Companies leaning toward new construction, Sigfridson adds, tend to be in hands-on fields such as food production, research and development, medical and pharmaceuticals, and high-tech manufacturers that need to accommodate not only new space considerations but the latest in energy requirements and other operational systems.

Flexible design

From the construction standpoint, these questions are generating a new wave of interest in flexible building designs, says Roccy Risbara, co-owner of Risbara Brothers Construction and of the Downs development in Scarborough. Specific ideas include direct access into private offices, stand-alone buildings, larger conference rooms, some form of outdoor area and flexible wall systems.

“To some extent we’ve always thought about those sorts of things,” Risbara says. “But it’s become more of a focus.”

Risbara has been hearing from clients looking for flexible designs to accommodate pandemic safety protocols as well as future operational needs. For example, companies are looking at things like multiple entryways and split plumbing systems to accommodate tenants, both as an additional revenue stream and to maintain separation.

“We’re all trying to get our heads around, What does office space look like today?” Risbara adds. Open areas and co-working space might be a thing of the past: “Now it’s coming back to fixed walls and offices.”

Varied responses

Clients are starting to analyze their future space needs, says Thomas Moulton, a partner and broker with NAI The Dunham Group. But he and others note that responses vary by industry and employer requirements.

Some office-based companies feel that the physical distancing of working remotely inhibits teamwork, says Carol Epstein, president and owner of Epstein Commercial Real Estate in Bangor.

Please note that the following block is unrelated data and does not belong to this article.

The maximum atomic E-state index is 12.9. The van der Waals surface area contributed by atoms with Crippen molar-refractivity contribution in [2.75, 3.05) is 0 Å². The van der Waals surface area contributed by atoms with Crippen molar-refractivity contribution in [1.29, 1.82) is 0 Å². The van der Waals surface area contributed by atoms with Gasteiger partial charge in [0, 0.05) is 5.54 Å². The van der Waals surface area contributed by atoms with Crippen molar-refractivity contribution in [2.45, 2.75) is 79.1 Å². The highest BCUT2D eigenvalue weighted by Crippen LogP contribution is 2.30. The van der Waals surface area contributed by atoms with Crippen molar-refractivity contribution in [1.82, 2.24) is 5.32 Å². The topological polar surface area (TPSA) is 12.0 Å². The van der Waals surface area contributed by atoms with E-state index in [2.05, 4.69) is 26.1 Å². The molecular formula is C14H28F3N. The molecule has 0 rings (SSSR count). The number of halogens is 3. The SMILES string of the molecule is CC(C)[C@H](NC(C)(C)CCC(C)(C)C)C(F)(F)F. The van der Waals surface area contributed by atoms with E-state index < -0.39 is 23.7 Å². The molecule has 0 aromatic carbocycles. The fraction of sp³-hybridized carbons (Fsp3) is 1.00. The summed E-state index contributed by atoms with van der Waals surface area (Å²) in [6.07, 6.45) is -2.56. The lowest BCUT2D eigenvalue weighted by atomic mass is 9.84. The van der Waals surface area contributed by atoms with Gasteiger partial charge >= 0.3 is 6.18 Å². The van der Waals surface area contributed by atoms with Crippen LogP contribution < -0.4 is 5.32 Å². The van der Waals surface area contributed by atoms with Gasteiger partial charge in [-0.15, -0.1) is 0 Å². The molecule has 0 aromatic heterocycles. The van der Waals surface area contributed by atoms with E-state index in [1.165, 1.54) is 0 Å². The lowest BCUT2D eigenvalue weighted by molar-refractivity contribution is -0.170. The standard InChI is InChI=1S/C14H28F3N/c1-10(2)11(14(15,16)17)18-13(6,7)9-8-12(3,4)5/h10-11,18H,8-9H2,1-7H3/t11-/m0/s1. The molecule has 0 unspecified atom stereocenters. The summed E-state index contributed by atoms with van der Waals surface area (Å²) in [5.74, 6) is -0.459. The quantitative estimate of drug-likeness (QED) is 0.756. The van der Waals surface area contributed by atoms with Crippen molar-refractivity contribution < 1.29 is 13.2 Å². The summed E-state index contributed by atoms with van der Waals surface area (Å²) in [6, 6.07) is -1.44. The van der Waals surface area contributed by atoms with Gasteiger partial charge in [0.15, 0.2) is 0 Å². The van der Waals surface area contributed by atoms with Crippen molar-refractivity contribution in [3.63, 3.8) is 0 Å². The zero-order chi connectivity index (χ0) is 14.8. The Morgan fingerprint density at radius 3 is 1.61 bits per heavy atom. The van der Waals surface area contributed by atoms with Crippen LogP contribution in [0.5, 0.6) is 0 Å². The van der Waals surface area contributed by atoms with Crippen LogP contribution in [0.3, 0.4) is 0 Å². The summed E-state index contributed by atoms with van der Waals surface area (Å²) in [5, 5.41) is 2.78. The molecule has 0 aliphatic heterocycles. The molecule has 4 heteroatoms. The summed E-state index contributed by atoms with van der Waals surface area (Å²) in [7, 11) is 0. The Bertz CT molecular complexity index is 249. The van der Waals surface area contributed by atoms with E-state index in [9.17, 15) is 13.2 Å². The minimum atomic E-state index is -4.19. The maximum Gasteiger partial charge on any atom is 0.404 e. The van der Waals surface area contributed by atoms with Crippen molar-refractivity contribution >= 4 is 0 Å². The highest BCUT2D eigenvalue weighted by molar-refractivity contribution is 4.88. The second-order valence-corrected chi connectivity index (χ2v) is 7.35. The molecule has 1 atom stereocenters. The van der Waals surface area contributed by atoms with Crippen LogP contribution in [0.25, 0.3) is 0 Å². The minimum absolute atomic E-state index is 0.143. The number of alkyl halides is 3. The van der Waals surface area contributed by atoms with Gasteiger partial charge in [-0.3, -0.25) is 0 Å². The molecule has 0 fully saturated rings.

Epstein cites her own property management and development company, Epstein Properties, as a case in point. The company was technologically set up to pivot to remote work, but the collaborative nature of the work made the set-up inefficient, she says.

“It’s a very team-oriented company and it was hard to get people’s timely input,” she says. “It wasn’t that they couldn’t do it from afar. But it took more time and it wasn’t as collaborative.”

Before the pandemic, the company had taken additional space on its floor — more than it needed at the time. As it turned out, the additional space made it possible for the team to return to the office in a physically distanced configuration.

“Most companies had gone to less space per employee,” she adds. “As a landlord, I have an office tenant who was going to shrink a bit. When this hit, they were in a renewal with us and they decided not to shrink but to keep the extra space.”

Dennis Wheelock, a broker with KW Commercial|Magnusson Balfour, predicts there will be a spectrum of responses among both employees and employers as they weigh the merits of remote versus in-office work, coupled with the probability that employees have likely installed the technology they need to work from home as a result of the pandemic.

“I believe, the longer we go with everyone working from home, that will be the new norm,” Wheelock says. “A certain percentage of people will not want to return to the office. Others will say, ‘I can’t wait to get back to the office.’”

The same spectrum will likely be true of employers, Wheelock says.

“Certain businesses are thinking, ‘I’m going to need less space because I have employees working from home,’” he continues. “On the other side, people are saying, ‘I need people in the office because it’s not as efficient working at home — so I’ll need more space because we’ll need to have people spread out a little more.’”

For Seretta, it’s an ongoing conversation.

“We knew in February who our members were, we knew who would transition when we went to a new facility at the end of the year and how that would look,” he says. “But that was based on everything pre-Feb. 1. By April 1 — that was a century ago — we effectively had no idea what our makeup would be and who our market would be. We knew our services would be the same, but we didn’t know how that would affect our space.”

Photo / Jim Neuger
Lydia Coburn, community coordinator for Fork Food Lab.

Says Epstein, “Everybody is figuring out how to get back to work in physical settings. We’re not seeing a lot of decision-making when people don’t need to be making decisions yet.”

Sign up for Enews

Related Content


Order a PDF